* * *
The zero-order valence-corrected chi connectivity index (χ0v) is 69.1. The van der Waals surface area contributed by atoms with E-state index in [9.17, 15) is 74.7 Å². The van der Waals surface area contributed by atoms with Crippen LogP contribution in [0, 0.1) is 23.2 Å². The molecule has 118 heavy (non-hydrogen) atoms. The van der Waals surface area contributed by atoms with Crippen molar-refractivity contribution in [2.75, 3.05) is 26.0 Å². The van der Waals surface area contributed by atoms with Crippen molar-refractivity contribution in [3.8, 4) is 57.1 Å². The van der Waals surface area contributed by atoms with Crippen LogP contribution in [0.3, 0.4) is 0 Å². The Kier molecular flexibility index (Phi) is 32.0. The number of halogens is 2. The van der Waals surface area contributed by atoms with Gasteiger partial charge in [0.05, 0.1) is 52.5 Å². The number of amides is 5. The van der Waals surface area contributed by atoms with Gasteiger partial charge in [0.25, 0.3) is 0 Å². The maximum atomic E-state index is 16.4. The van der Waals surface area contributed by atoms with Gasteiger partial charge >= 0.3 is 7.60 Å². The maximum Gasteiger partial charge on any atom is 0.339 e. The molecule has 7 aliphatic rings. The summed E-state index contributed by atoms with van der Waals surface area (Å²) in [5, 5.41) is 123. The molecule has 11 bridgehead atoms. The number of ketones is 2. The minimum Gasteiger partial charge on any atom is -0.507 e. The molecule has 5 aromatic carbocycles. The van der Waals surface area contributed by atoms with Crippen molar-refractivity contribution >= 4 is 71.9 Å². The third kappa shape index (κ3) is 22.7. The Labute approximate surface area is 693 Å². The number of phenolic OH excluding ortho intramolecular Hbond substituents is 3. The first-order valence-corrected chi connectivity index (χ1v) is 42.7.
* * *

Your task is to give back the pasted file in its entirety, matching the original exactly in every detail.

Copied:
The zero-order valence-corrected chi connectivity index (χ0v) is 69.1. The van der Waals surface area contributed by atoms with E-state index in [9.17, 15) is 74.7 Å². The van der Waals surface area contributed by atoms with Crippen LogP contribution in [0, 0.1) is 23.2 Å². The molecule has 118 heavy (non-hydrogen) atoms. The van der Waals surface area contributed by atoms with Crippen molar-refractivity contribution in [2.75, 3.05) is 26.0 Å². The van der Waals surface area contributed by atoms with Crippen molar-refractivity contribution in [3.8, 4) is 57.1 Å². The van der Waals surface area contributed by atoms with Crippen LogP contribution in [0.3, 0.4) is 0 Å². The Kier molecular flexibility index (Phi) is 32.0. The number of halogens is 2. The van der Waals surface area contributed by atoms with Gasteiger partial charge in [0.05, 0.1) is 52.5 Å². The number of amides is 5. The van der Waals surface area contributed by atoms with Gasteiger partial charge in [0.25, 0.3) is 0 Å². The maximum atomic E-state index is 16.4. The van der Waals surface area contributed by atoms with Gasteiger partial charge >= 0.3 is 7.60 Å². The maximum Gasteiger partial charge on any atom is 0.339 e. The molecule has 7 aliphatic rings. The summed E-state index contributed by atoms with van der Waals surface area (Å²) in [5, 5.41) is 123. The molecule has 11 bridgehead atoms. The number of ketones is 2. The minimum Gasteiger partial charge on any atom is -0.507 e. The molecule has 5 aromatic carbocycles. The van der Waals surface area contributed by atoms with Crippen molar-refractivity contribution >= 4 is 71.9 Å². The third kappa shape index (κ3) is 22.7. The Labute approximate surface area is 693 Å². The number of phenolic OH excluding ortho intramolecular Hbond substituents is 3. The first-order valence-corrected chi connectivity index (χ1v) is 42.7.